Oakwood, Penn. — Macrovision won a preliminary injunction from a U.S. District Court judge last month barring Sima Products, based here, from distributing seven video-enhancement products sold under the “Copy This!” and “GoDVD” names.
In its suit, Macrovision alleges that Sima’s products infringed its copy-protection patents and violated the Digital Millennium Copyright Act (DMCA), which prevents circumvention of copy protection systems.
Judge Richard Owen ruled that Macrovision’s claims against Sima warrant injunction.
Responding to the action, Ilana Diamond, Sima Products CEO, said, “Sima Products fully supports the right of consumers to exercise their fair use rights, as defined in the Digital Millennium Copyright Act. We do not believe that Sima's GoDVD! and Color Corrector products violate the DMCA. We believe that this decision unfairly prevents consumers from enjoying full use of their legally obtained media, and is not in line with the doctrine of fair use as affirmed by the Supreme Court last year.”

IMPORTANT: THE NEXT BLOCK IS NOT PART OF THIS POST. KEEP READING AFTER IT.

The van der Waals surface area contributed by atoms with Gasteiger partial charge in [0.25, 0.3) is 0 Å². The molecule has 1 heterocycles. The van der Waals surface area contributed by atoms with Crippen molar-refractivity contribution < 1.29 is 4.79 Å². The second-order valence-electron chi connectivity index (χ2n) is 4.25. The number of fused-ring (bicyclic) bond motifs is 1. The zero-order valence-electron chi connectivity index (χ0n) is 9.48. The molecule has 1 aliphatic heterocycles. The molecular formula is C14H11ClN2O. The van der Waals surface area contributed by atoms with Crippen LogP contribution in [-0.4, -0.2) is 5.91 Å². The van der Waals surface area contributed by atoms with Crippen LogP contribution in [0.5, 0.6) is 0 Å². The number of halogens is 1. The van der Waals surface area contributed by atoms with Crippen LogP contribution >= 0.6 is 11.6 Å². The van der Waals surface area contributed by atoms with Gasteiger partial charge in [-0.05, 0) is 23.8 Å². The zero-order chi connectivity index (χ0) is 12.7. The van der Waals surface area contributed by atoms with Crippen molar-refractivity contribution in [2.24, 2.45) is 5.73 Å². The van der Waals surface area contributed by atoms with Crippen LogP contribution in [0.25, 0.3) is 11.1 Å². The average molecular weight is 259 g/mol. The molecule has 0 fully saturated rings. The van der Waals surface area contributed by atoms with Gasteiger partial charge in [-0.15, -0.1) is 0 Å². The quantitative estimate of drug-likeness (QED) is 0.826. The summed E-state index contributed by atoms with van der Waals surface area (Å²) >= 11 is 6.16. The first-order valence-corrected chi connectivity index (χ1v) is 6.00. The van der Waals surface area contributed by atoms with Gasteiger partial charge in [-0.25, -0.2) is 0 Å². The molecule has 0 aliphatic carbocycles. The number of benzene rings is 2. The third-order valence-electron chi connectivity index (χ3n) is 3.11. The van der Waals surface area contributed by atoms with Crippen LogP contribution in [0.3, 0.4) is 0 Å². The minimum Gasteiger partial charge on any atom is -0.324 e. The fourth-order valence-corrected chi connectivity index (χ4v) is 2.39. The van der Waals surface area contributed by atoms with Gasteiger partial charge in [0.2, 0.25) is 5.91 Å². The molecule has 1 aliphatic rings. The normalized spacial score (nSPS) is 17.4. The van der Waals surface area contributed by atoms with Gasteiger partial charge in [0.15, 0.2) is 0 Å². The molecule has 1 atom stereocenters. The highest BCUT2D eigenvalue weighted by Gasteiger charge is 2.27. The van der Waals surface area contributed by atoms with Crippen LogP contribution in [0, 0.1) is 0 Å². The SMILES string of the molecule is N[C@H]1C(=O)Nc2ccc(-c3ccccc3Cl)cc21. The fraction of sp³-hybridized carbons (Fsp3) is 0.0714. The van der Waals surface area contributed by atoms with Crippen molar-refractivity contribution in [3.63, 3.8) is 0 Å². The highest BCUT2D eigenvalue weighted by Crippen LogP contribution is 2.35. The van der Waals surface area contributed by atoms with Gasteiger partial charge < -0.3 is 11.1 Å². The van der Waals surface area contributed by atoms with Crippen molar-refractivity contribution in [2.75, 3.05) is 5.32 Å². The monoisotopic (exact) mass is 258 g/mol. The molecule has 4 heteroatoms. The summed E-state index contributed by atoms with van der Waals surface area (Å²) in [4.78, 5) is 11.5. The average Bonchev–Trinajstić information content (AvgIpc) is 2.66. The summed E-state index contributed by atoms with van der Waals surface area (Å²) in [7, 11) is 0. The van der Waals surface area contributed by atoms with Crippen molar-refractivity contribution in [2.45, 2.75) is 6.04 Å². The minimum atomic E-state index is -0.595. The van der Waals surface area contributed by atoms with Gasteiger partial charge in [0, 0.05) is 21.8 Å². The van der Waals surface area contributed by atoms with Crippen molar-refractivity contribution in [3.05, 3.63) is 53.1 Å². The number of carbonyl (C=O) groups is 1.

The action also raised the ire of Consumer Electronics Association president/CEO Gary Shapiro, who issued a statement this week saying: “Consumers should be outraged” by the decision.
“The devices Sima Products manufactures simply allow consumers to use digital techniques to make up for viewing artifacts in analog material — some from age or distortion, and some caused as a result of the use of distortive copy-protection techniques,” Shapiro said. “Such products have been necessary and available, in the analog and digital domains, for years. The legislative history of the 1998 Digital Millennium Copyright Act is clear that passive analog measures that distort video signals are not technical protection measures.”
“Indeed, the ‘No Mandate’ clause of the DMCA (Section 1201(c)(3)) makes this clear,” he continued. “To consider them as such, and for courts to extend the reach of a problematical law is another extreme example of the growing imbalance between consumer rights and intellectual property rights.
“The DMCA should not trump consumer rights. When a court sends a message to consumers that they can no longer transfer their home movie archives between software platforms, and cannot correct artifacts caused by passive copy protection techniques, it's clear the scales are tipping too far in the content industry's favor. It's time to stop government intrusion into private, non-commercial home entertainment practices.”